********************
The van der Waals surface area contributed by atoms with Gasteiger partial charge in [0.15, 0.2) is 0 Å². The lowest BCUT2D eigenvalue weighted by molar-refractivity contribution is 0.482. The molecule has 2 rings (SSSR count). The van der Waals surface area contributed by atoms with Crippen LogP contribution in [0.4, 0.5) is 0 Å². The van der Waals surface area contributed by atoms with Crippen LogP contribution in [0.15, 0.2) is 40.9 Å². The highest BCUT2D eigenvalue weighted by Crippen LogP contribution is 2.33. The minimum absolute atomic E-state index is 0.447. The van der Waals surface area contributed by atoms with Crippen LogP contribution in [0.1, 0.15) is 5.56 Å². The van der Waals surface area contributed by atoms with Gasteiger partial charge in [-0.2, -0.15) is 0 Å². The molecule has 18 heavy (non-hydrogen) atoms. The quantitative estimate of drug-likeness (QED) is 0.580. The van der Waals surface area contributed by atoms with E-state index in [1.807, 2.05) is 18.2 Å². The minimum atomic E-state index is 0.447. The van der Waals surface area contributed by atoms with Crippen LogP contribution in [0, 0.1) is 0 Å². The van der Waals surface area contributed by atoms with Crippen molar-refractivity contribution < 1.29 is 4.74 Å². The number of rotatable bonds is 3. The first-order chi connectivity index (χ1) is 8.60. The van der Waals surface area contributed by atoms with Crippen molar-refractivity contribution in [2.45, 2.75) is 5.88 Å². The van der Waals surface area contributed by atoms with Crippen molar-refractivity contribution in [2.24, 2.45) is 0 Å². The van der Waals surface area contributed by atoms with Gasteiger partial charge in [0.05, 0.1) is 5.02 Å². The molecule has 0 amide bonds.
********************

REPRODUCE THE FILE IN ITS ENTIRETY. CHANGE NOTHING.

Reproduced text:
The van der Waals surface area contributed by atoms with Gasteiger partial charge in [0.15, 0.2) is 0 Å². The lowest BCUT2D eigenvalue weighted by molar-refractivity contribution is 0.482. The molecule has 2 rings (SSSR count). The van der Waals surface area contributed by atoms with Crippen LogP contribution in [0.4, 0.5) is 0 Å². The van der Waals surface area contributed by atoms with Crippen LogP contribution in [0.15, 0.2) is 40.9 Å². The highest BCUT2D eigenvalue weighted by Crippen LogP contribution is 2.33. The minimum absolute atomic E-state index is 0.447. The van der Waals surface area contributed by atoms with Crippen LogP contribution in [0.1, 0.15) is 5.56 Å². The van der Waals surface area contributed by atoms with Gasteiger partial charge in [-0.2, -0.15) is 0 Å². The molecule has 18 heavy (non-hydrogen) atoms. The quantitative estimate of drug-likeness (QED) is 0.580. The van der Waals surface area contributed by atoms with E-state index in [1.807, 2.05) is 18.2 Å². The minimum atomic E-state index is 0.447. The van der Waals surface area contributed by atoms with Crippen LogP contribution in [0, 0.1) is 0 Å². The van der Waals surface area contributed by atoms with Crippen molar-refractivity contribution < 1.29 is 4.74 Å². The number of rotatable bonds is 3. The first-order chi connectivity index (χ1) is 8.60. The van der Waals surface area contributed by atoms with Crippen molar-refractivity contribution in [2.45, 2.75) is 5.88 Å². The van der Waals surface area contributed by atoms with Crippen molar-refractivity contribution in [2.24, 2.45) is 0 Å². The van der Waals surface area contributed by atoms with Gasteiger partial charge in [0.05, 0.1) is 5.02 Å². The molecule has 0 amide bonds.